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Re: [Caml-list] productivity improvement
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Date: 2002-10-18 (08:23)
From: Remi VANICAT <vanicat@l...>
Subject: Re: [Caml-list] Re: Camlp4 optimizations (was: productivity improvement)
Alessandro Baretta <> writes:

> Jeffrey Palmer wrote:
>> On Thursday 17 October 2002 6:55 pm, Alessandro Baretta wrote:
>> Hmm. I have two observations:
>> 1) You can't "use" templates without instantiating them, so although
>> you're right - template type checking is deferred to instantiation,
>> this is by design (a pain, I agree).
> It's more than a pain. John Max Skaller acutely pointed out that
> templates have "no semantics". The semantics of a template depends on
> the parameter(s) with which it is instantiated, and in a very bizzarre
> way. Code which compiles and is correct with well-behaved
> parameters--the STL, for example--becomes incorrect, won't compile, or
> will miserably die at runtime with a segfault, if it is instantiated
> with a parameter class redefining the basic operations--equality,
> assignment, copy constructor, etc--in a such a way as to violate the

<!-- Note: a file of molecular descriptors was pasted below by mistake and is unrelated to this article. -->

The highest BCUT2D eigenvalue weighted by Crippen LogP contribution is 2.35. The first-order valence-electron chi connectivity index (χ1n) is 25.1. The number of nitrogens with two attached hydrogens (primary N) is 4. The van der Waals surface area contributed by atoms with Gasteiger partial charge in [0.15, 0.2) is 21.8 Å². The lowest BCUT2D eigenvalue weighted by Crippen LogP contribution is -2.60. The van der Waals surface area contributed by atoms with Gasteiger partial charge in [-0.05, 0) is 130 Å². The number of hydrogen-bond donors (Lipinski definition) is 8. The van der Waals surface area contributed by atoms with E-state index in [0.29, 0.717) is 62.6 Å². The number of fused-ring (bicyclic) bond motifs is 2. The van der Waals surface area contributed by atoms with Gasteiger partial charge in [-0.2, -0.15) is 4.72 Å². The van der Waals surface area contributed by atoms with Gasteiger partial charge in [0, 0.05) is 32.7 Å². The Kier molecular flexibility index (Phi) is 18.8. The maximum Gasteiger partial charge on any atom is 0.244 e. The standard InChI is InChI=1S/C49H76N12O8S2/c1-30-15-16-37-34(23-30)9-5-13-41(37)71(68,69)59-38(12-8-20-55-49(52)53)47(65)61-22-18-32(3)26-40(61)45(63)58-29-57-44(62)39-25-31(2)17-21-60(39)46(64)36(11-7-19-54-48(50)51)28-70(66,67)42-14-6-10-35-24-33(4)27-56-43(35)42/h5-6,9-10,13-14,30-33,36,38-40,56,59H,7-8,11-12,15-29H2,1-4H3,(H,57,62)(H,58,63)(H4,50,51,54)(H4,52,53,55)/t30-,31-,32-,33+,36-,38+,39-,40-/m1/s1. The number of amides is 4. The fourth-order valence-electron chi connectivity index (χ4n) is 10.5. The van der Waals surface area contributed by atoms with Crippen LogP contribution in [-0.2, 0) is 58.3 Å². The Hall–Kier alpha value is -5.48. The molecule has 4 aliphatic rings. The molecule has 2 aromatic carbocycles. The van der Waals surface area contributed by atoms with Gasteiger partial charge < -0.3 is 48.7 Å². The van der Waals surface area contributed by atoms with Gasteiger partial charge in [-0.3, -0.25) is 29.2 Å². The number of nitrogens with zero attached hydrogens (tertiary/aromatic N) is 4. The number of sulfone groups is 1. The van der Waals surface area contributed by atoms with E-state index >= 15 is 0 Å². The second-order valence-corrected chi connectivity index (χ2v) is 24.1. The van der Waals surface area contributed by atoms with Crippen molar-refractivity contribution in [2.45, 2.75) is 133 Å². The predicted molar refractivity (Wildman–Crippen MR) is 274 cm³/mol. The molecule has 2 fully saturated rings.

> assumptions explicitly or implicitly made by the template
> designer. Such errors are not revealed when the template is written
> and "compiled". They are revealed at best at template instantiation
> time, and possibly at runtime.
> Caml functors, on the other hand, are statically type checked at
> compile time. Once and for all. If they compile, they're correct. And
> that's it.

Well, the Set.Make and Map.Make functor to the stdlib want the compare
function of their argument to be a comparison function. This in not
checked at compile time (this can't be verify). and if this not the
case, you can difficultly predict the comportment of those functor.
(well it won't segfault, but it may not do what you want).

SO it is not so simple.

>> Oh, and in response to my own earlier question regarding partial
>> evaluation and strongly-typed languages, I noticed a post elsewhere
>> on the list to a very interesting site:

There is also dml ( that don't need a
patched version of ocaml...
Rémi Vanicat
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